Cern to put the first ever web page back online

As part of a web-archaeological excavation, the world’s very first webpage is to be put back online. Cern, the company that introduced he World Wide Web to the world are putting the site back online as part of a project to preserve the heritage of the internet.


The first sentence on the webpage reads, ‘The World Wide Web aims to give universal access to a large universe of documents’. the World Wide Web was invented by British Computer scientist Tim Berners-Lee in 1989 while he was working at Cern. Combining the internet and hypertext, the web transformed the world and now the earliest copy of the site available (1992) is being restored for the world to see.


As if you were looking into a vortex into the past, the first website outlines the basics of the World Wide Web; explaining how to use it and instructions on how to establish your own ‘W3’ server, as it was then, rather than today’s ‘WWW’. Up until now, Tim Berners Lee’s website has been unavailable to the general public.

The first advertisement for the World Wide Web was published in 1993 and it described the technology as ‘an easy but powerful global system.’ – a fairly modest description of the technology that would define the future of technology. To add to the humble nature of the advertisement, it also asked users not to feel ‘disappointed’ by the basic interface and included instructions on how to install more ‘advanced graphical interface browsers on your local system’.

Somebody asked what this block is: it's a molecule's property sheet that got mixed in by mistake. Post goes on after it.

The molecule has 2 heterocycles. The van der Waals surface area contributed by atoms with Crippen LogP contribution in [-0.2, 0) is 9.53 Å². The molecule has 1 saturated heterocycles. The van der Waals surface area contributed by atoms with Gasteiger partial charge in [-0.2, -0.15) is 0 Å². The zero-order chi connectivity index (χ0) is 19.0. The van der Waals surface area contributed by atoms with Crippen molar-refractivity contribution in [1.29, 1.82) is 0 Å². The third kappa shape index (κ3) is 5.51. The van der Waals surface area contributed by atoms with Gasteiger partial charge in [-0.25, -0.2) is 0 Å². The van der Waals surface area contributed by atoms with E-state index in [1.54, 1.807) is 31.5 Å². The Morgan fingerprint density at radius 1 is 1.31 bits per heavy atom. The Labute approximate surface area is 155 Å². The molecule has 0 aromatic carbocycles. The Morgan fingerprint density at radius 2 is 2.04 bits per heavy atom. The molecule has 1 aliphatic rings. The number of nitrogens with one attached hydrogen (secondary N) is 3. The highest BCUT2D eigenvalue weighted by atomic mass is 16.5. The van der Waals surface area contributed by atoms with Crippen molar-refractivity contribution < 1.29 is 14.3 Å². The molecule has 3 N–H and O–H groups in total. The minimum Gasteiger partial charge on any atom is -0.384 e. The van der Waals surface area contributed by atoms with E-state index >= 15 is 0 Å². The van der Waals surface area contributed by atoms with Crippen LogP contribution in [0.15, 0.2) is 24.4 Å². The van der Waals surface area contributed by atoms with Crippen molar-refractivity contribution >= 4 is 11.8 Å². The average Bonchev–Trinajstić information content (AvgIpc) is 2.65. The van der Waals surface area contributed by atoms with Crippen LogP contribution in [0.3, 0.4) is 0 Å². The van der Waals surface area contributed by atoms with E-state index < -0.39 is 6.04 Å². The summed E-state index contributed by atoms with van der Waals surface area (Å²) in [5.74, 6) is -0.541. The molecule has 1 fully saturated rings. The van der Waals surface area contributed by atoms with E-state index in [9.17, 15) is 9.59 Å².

In the same year the World Wide Web was released into the public domain; for free. In this act Cern and Berners-Lee defined the ethos behind the free web that we know today; access for all and not controlled by one entity.


By restoring the first web page online, the first step in a larger project to raise awareness and to protect that history of the web has been taken. The project aims to preserve the hardware that was used to give birth to the web; including the NeXT computer that Tim Berners-Lee used as the first ever web server.


Future plans include the creation of an emulator that will give users an opportunity to use the first browser: WorldWideWeb (which was later renamed Nexus).


The web-archaeology style product will no doubt serve to inform a generation for whom the web is the status-quo about the development and the advancement that the web as we know it has come through. For those who remember the introduction of the technology, then I imagine the project will generate welcome nostalgia of the time that the digital revolution was in its embryonic stages.


For more glimpses into the past, you should take a look at our “Humble Beginnings” article. There you will find a number the internet’s biggest names back in their younger days.